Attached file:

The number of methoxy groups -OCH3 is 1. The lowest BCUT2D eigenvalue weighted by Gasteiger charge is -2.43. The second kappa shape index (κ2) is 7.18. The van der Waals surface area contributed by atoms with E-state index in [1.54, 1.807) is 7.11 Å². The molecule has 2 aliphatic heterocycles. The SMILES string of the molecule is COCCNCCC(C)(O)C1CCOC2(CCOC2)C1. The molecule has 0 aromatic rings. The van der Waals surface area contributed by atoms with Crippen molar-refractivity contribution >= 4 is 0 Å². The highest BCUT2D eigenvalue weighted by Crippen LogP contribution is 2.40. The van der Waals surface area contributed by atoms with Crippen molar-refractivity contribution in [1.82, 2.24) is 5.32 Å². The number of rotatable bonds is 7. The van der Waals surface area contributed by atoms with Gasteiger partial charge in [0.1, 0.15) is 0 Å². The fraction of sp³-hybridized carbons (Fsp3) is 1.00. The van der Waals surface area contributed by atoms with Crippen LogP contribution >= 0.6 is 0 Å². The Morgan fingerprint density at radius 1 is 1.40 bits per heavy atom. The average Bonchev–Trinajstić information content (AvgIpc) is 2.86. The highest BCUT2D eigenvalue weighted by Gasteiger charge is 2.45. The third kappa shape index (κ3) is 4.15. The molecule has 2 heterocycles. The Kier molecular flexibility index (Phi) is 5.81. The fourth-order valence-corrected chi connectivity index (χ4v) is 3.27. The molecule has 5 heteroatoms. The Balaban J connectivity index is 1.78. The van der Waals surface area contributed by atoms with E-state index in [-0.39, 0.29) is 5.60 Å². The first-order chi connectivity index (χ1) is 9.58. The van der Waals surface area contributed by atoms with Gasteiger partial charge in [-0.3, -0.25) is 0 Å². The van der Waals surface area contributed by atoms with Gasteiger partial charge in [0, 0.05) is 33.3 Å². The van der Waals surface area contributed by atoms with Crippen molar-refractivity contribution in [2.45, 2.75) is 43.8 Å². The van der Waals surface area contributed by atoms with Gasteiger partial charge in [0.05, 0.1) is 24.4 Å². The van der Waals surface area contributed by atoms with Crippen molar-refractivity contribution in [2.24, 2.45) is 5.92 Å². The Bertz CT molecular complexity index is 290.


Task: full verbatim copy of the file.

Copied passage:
The number of methoxy groups -OCH3 is 1. The lowest BCUT2D eigenvalue weighted by Gasteiger charge is -2.43. The second kappa shape index (κ2) is 7.18. The van der Waals surface area contributed by atoms with E-state index in [1.54, 1.807) is 7.11 Å². The molecule has 2 aliphatic heterocycles. The SMILES string of the molecule is COCCNCCC(C)(O)C1CCOC2(CCOC2)C1. The molecule has 0 aromatic rings. The van der Waals surface area contributed by atoms with Crippen molar-refractivity contribution >= 4 is 0 Å². The highest BCUT2D eigenvalue weighted by Crippen LogP contribution is 2.40. The van der Waals surface area contributed by atoms with Crippen molar-refractivity contribution in [1.82, 2.24) is 5.32 Å². The number of rotatable bonds is 7. The van der Waals surface area contributed by atoms with Gasteiger partial charge in [0.1, 0.15) is 0 Å². The fraction of sp³-hybridized carbons (Fsp3) is 1.00. The van der Waals surface area contributed by atoms with Crippen LogP contribution >= 0.6 is 0 Å². The Morgan fingerprint density at radius 1 is 1.40 bits per heavy atom. The average Bonchev–Trinajstić information content (AvgIpc) is 2.86. The highest BCUT2D eigenvalue weighted by Gasteiger charge is 2.45. The third kappa shape index (κ3) is 4.15. The molecule has 2 heterocycles. The Kier molecular flexibility index (Phi) is 5.81. The fourth-order valence-corrected chi connectivity index (χ4v) is 3.27. The molecule has 5 heteroatoms. The Balaban J connectivity index is 1.78. The van der Waals surface area contributed by atoms with E-state index in [-0.39, 0.29) is 5.60 Å². The first-order chi connectivity index (χ1) is 9.58. The van der Waals surface area contributed by atoms with Gasteiger partial charge in [-0.3, -0.25) is 0 Å². The van der Waals surface area contributed by atoms with Gasteiger partial charge in [0, 0.05) is 33.3 Å². The van der Waals surface area contributed by atoms with Crippen molar-refractivity contribution in [2.45, 2.75) is 43.8 Å². The van der Waals surface area contributed by atoms with Gasteiger partial charge in [0.05, 0.1) is 24.4 Å². The van der Waals surface area contributed by atoms with Crippen molar-refractivity contribution in [2.24, 2.45) is 5.92 Å². The Bertz CT molecular complexity index is 290.